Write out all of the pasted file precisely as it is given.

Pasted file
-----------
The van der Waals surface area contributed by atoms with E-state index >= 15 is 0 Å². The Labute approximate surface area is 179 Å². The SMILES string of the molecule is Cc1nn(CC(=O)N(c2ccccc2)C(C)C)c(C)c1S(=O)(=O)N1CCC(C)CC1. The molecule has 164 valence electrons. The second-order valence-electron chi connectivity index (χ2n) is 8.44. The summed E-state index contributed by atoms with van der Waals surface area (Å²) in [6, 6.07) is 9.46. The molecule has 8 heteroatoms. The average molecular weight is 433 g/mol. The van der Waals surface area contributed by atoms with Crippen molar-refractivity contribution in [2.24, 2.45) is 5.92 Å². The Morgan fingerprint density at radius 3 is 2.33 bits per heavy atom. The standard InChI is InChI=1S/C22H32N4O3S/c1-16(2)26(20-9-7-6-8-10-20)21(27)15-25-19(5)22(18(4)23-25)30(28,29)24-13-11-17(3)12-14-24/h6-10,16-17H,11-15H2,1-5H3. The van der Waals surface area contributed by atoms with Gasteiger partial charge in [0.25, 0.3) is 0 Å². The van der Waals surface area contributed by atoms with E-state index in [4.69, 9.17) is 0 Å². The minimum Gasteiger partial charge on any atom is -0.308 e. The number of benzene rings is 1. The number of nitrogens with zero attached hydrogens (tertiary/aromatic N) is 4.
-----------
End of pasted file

The van der Waals surface area contributed by atoms with E-state index >= 15 is 0 Å². The Labute approximate surface area is 179 Å². The SMILES string of the molecule is Cc1nn(CC(=O)N(c2ccccc2)C(C)C)c(C)c1S(=O)(=O)N1CCC(C)CC1. The molecule has 164 valence electrons. The second-order valence-electron chi connectivity index (χ2n) is 8.44. The summed E-state index contributed by atoms with van der Waals surface area (Å²) in [6, 6.07) is 9.46. The molecule has 8 heteroatoms. The average molecular weight is 433 g/mol. The van der Waals surface area contributed by atoms with Crippen molar-refractivity contribution in [2.24, 2.45) is 5.92 Å². The Morgan fingerprint density at radius 3 is 2.33 bits per heavy atom. The standard InChI is InChI=1S/C22H32N4O3S/c1-16(2)26(20-9-7-6-8-10-20)21(27)15-25-19(5)22(18(4)23-25)30(28,29)24-13-11-17(3)12-14-24/h6-10,16-17H,11-15H2,1-5H3. The van der Waals surface area contributed by atoms with Gasteiger partial charge in [0.25, 0.3) is 0 Å². The van der Waals surface area contributed by atoms with E-state index in [4.69, 9.17) is 0 Å². The minimum Gasteiger partial charge on any atom is -0.308 e. The number of benzene rings is 1. The number of nitrogens with zero attached hydrogens (tertiary/aromatic N) is 4.